Age Discrimination Lawsuit Filed Against Twitter
This blog post has been edited. It was originally posted on Nov. 19, 2014. Facts of this case may have developed or changed since the original post date. Settlements/verdicts may have been reached or are in progress.
A former Twitter employee has filed an age-discrimination lawsuit against the social media giant, claiming he was replaced by people in their 20s and 30s. The 57-year-old former data center deployment manager says that he attempted to resolve the issue with Twitter before filing the lawsuit.
Lawsuit documents say that Peter Taylor was fired last year without warning, despite the fact that he saved the company millions during its data center expansion and had met all performance review standards. A month prior to his firing, the former employee underwent surgery to remove kidney stones. The suit also claims that Twitter refused to accommodate his needs after his surgery and assigned him additional work during the recovery process.
Age Discrimination Laws
According to the United States Equal Employment Opportunity Commission (EEOC), when an employer treats someone less fairly due to their age, they may be guilty of age discrimination under the Age Discrimination in Employment Act (ADEA). The ADEA only protects employees over the age of 40, although some states have laws that protect younger employees as well. The EEOC reports that there were 21,396 reports of age discrimination in 2013. Almost 33 percent of those reported were found to be valid claims of age discrimination. In many cases, the employers were not only charged under the law, but also faced civil lawsuits against the company who allegedly practiced age discrimination against employees.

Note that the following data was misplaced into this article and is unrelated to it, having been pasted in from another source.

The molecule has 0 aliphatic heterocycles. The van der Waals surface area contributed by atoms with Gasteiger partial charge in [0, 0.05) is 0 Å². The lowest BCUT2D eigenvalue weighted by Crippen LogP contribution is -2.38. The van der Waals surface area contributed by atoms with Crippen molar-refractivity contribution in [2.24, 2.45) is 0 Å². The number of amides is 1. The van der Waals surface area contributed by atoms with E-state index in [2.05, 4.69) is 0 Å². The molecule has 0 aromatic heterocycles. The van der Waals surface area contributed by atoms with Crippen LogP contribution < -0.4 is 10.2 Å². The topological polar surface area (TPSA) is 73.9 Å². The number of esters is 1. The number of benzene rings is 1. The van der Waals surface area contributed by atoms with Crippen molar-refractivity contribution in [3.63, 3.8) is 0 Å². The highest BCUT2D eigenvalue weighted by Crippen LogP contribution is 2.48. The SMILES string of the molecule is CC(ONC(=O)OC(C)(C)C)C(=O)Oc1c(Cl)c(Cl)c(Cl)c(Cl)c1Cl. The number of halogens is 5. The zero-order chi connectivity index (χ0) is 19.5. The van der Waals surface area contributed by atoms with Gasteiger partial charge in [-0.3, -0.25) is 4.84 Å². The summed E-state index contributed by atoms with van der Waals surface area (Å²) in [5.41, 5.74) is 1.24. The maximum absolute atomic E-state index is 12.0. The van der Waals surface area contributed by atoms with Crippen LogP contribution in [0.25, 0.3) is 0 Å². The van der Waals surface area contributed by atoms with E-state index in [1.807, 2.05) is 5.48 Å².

Twitter says that it will fight the lawsuit, claiming it is without merit and promises a vigorous defense. Attorneys for Mr. Taylor, however, say that his supervisor made at least one critical remark about Mr. Taylor’s age during his termination meeting. In addition to claiming that he was discriminated against due to his age, the lawsuit also contends that his medical condition, which required surgery in May and August 2013, as well as multiple doctor visits, was another reason for his termination. Documents say that he was unable to put in the long hours expected by Twitter and that the company had refused to provide him any assistance during his recovery.
When an employer treats someone differently due to age, race or other factors, a discrimination lawsuit may be in order. Contact Dallas-Fort Worth lawyers at Frenkel & Frenkel to schedule a free initial consultation regarding unfair treatment in the workplace related to age, race, sex or other factors protected under the law.